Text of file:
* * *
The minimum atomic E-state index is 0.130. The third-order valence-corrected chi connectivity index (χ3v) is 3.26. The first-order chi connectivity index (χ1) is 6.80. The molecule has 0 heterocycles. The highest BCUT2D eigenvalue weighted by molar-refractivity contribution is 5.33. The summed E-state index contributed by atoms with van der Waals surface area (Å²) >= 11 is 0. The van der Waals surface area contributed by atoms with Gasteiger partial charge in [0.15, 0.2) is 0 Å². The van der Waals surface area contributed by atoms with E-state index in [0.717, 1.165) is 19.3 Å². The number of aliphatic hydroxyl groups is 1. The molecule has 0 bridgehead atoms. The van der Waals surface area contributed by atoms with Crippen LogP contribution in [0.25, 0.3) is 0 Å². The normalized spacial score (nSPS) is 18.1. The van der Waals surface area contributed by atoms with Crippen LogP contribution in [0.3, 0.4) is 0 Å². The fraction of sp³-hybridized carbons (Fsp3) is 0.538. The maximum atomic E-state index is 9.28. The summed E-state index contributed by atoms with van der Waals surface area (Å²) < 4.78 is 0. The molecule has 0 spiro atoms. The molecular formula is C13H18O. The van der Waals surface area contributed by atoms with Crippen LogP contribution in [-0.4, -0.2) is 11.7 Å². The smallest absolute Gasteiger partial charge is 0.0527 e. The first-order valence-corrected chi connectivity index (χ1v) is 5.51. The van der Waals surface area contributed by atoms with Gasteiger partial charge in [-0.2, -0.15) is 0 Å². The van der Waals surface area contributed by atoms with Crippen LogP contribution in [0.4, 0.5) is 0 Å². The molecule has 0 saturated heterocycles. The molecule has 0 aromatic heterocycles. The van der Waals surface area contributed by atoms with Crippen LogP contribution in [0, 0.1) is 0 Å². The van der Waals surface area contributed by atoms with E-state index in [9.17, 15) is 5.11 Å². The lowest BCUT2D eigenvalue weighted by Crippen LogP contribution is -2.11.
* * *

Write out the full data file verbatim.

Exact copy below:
The minimum atomic E-state index is 0.130. The third-order valence-corrected chi connectivity index (χ3v) is 3.26. The first-order chi connectivity index (χ1) is 6.80. The molecule has 0 heterocycles. The highest BCUT2D eigenvalue weighted by molar-refractivity contribution is 5.33. The summed E-state index contributed by atoms with van der Waals surface area (Å²) >= 11 is 0. The van der Waals surface area contributed by atoms with Gasteiger partial charge in [0.15, 0.2) is 0 Å². The van der Waals surface area contributed by atoms with E-state index in [0.717, 1.165) is 19.3 Å². The number of aliphatic hydroxyl groups is 1. The molecule has 0 bridgehead atoms. The van der Waals surface area contributed by atoms with Crippen LogP contribution in [0.25, 0.3) is 0 Å². The normalized spacial score (nSPS) is 18.1. The van der Waals surface area contributed by atoms with Crippen LogP contribution in [0.3, 0.4) is 0 Å². The fraction of sp³-hybridized carbons (Fsp3) is 0.538. The maximum atomic E-state index is 9.28. The summed E-state index contributed by atoms with van der Waals surface area (Å²) < 4.78 is 0. The molecule has 0 spiro atoms. The molecular formula is C13H18O. The van der Waals surface area contributed by atoms with Crippen LogP contribution in [-0.4, -0.2) is 11.7 Å². The smallest absolute Gasteiger partial charge is 0.0527 e. The first-order valence-corrected chi connectivity index (χ1v) is 5.51. The van der Waals surface area contributed by atoms with Gasteiger partial charge in [-0.2, -0.15) is 0 Å². The van der Waals surface area contributed by atoms with Crippen LogP contribution in [0.4, 0.5) is 0 Å². The molecule has 0 saturated heterocycles. The molecule has 0 aromatic heterocycles. The van der Waals surface area contributed by atoms with Crippen LogP contribution in [0, 0.1) is 0 Å². The van der Waals surface area contributed by atoms with E-state index in [9.17, 15) is 5.11 Å². The lowest BCUT2D eigenvalue weighted by Crippen LogP contribution is -2.11.